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I'm a Minnesota Girl, living in the south. I tell my friends I try not to talk and think like a Yankee, but sometimes I slip up!

Monday, June 23, 2008

Leave out the wives....


Susan Estrich, political columnist, had the right idea when she posted:

"A majority of Americans are clearly eager to see a new man at 1600 Pennsylvania Ave., but I'd be surprised if the numbers were even close in terms of replacing the first lady. George Bush may have worn out his welcome, but Laura Bush continues to show the tact, decency and good judgment that have made her a popular and rarely criticized first lady. Michelle Obama, guest hosting on "The View," said she was "touched" by the first lady's defense of her and was taking some "cues" from the current inhabitant of the White House on how to succeed in the role she hopes to assume. Cindy McCain would do well to follow Laura Bush's lead, as well.

Michelle Obama gave ammunition to her husband's opponents with her comments at that rally in Wisconsin. But they need to think twice before they use it. Turning the wives into the issue in this campaign is a strategy that will leave everyone covered with mud for no good reason.

We have been to this movie before. In 1992, Hillary Clinton, then in headbands, was the object of more criticism than her husband. From her looks to her law practice to her loyalty to her husband, the former first lady had a bull's-eye on her back, made worse, of course, by her version of the patriotism comments: the explanation that she could have stayed home baking chocolate chip cookies all day but chose to practice law instead, which led to questions about possible conflicts of interest, given that her husband was the governor of the state. At the time, Hillary described herself as a "transitional figure," but it is easy to see Michelle Obama as Hillary without the headband, the strong, powerful, well-educated and ambitious wife of the candidate who some people, at least, find more threatening and less likable than they do the candidate himself. At the end of the day, the point is: So what? People don't vote for vice president, and they don't vote for first lady. If they did, Gerald Ford couldn't have lost, and Ronald Reagan couldn't have won. If the '92 election had been a referendum on who should be first lady instead of who should be president, Barbara Bush would have won it for her team in a walk."


Enough about Cindy and Michelle, and I really don't give a damn about the black and white dress. Let's talk issues. (PS, I would've voted for Betty Ford, Barbara Bush, Liddy Dole, Elizabeth Edwards or Laura. Funny, they all seemed worthy of trust. Tipper left me cold. Teresa Heinz? (nee Kerry)... PULEEZE. -- but all that is machts nichts. How good your 1st Spouse is does not carve you a place in history.)

6 comments:

Pam said...

I couldn't agree more! Enough already with the wives!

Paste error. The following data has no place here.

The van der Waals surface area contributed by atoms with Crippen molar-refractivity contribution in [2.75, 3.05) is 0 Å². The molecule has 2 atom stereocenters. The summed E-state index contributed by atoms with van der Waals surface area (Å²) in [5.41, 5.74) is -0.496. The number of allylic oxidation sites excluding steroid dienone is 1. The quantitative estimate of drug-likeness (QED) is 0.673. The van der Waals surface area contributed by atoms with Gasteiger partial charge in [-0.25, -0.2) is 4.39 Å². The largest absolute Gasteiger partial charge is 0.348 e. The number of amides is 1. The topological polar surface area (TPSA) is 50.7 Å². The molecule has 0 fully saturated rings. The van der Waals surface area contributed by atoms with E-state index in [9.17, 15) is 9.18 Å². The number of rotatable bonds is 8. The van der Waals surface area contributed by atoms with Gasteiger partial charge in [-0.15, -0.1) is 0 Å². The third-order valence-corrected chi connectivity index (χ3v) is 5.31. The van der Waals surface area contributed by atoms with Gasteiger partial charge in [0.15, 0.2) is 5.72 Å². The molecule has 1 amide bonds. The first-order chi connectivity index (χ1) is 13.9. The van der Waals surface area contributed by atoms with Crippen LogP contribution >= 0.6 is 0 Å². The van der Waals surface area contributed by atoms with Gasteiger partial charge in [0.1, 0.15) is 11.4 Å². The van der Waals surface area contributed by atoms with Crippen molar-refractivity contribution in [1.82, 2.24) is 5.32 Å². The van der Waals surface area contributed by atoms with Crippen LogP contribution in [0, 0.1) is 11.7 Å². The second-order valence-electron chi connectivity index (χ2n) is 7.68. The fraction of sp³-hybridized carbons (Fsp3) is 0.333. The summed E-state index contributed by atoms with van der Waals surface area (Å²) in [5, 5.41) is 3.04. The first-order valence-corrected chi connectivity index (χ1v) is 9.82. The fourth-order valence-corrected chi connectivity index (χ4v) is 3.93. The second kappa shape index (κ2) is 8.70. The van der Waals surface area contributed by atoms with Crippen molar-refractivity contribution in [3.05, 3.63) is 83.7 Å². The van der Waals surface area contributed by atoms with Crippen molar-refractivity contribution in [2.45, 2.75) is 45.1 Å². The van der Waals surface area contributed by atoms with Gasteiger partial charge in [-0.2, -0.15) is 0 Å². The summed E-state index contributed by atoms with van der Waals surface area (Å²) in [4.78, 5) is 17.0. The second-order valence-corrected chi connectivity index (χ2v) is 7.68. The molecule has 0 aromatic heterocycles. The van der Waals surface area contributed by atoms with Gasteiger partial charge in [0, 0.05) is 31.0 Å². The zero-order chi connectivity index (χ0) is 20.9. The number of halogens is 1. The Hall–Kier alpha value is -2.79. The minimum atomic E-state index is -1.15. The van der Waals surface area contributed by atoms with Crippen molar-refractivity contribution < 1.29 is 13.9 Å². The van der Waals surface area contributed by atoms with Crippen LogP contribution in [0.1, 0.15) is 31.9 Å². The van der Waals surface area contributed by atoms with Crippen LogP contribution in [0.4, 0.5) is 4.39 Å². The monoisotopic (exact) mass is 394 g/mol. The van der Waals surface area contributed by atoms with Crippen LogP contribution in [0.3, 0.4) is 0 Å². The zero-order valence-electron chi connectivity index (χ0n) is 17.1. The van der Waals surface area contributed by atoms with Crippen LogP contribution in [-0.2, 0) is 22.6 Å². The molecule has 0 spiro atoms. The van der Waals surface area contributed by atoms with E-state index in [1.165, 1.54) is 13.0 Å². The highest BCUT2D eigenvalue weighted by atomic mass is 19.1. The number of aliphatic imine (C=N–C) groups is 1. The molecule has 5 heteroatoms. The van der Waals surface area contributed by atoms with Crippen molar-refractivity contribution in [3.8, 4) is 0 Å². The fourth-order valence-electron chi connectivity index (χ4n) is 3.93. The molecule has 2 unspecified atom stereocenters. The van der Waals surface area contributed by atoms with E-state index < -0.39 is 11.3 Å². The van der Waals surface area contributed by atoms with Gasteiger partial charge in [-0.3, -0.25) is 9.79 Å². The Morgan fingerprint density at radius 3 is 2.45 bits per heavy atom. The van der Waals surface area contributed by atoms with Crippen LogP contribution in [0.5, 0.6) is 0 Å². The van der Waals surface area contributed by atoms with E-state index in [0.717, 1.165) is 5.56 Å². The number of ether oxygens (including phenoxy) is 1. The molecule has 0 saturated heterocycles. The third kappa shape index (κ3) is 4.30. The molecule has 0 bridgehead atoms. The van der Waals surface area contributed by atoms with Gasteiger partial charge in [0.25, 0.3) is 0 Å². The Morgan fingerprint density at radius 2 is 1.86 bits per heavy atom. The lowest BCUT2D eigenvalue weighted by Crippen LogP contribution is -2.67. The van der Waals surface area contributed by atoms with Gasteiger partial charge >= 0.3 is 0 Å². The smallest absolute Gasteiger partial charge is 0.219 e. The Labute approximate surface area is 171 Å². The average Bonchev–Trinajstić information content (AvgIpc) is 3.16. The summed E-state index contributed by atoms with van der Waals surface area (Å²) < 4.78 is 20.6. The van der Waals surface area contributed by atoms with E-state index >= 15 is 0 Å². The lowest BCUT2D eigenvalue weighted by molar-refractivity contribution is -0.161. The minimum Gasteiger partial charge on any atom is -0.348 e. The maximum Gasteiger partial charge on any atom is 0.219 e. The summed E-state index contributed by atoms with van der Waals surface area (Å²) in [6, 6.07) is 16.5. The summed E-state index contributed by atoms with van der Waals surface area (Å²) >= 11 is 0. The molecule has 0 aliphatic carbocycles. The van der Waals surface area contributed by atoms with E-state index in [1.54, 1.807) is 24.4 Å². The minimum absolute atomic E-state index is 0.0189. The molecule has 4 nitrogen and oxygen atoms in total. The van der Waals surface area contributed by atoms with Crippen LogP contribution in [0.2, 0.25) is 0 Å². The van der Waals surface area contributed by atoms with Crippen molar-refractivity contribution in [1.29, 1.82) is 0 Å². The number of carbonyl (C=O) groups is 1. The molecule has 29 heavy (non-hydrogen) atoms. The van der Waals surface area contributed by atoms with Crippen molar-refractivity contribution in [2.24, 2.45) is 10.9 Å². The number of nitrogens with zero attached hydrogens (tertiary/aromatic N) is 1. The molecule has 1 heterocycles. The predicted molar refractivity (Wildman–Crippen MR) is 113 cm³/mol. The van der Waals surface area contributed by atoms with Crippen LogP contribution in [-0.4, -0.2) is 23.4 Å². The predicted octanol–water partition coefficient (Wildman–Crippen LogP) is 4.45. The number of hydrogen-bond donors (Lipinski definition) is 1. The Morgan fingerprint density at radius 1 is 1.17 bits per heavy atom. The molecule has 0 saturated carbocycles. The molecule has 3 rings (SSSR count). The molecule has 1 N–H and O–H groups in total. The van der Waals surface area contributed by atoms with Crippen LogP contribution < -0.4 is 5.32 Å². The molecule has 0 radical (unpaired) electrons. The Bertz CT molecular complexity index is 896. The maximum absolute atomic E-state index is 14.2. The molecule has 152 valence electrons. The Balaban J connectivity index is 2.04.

I have to keep reminding myself that with 24-hour Cable news and endless hours to fill, this fixation on the wives is not surprising.

I'm also tired of the quibbling over what surrogate said what or when. This is nitpicking around the edges or what really matters.

We're not electing the surrogates, either.

Oh, and let's not leave out the obsession about Hillary campaigning with Obama or when or if Bill will.....sheeh! WHO CARES???!!!???

OK, now I'll calm down. :)

Serena Joy said...

I agree 100% with your assessment of the ladies, past and present. The wives aren't running, although Michelle Obama might run a pretty good campaign.:)

Bob said...

Sorry but I believe the wives are part of the package. If I were running for pres, although I would try to protect my wife, I would have to know that she would be the subject of some scrutiny. Likewise, if she were running for POTUS, I would likewise understand I would have to develop a thick hide. This is one of many reasons that neither my lovely wife nor I will be seeking the highest office in the land. We both get our feelings hurt too easily.

Kelly said...

I have to agree with Bob to a certain extent. No, the spouses aren't "on" the ticket, but they are in the spotlight along with them and DO influence them somewhat.

I haven't paid enough attention to know what I really think of either spouse in this campaign yet.

Algernon said...

I don't vote for a royal family. I vote for an executive who, I hope, will assemble a good professional team for his or her cabinet and proceed to make good decisions about policy.

The focus on First Ladies (and the public role they are expected, without question, to play) is for my taste a distraction and a childish spectacle.

That said, I found the 1992 backlash against Hillary Rodham Clinton interesting, as I do the 2008 flap over Michelle Obama, because of the pushback against smart, educated, strongly independent females who aren't afraid to express critical opinions about society, be it the role of a wife or the inspiration for patriotism.

Returning to what is really important, however, in this election - RETURN TO CONSTITUTIONAL GOVERNMENT - I get angry when the press follows these content-free sidebars.

Kelly said...

Ah, but Algernon... the danger lies in how the Constitution is "interpreted"!

Cindy McCain graces the cover of this week's Newsweek (which arrived in my mailbox this afternoon), so I now know a little more about her.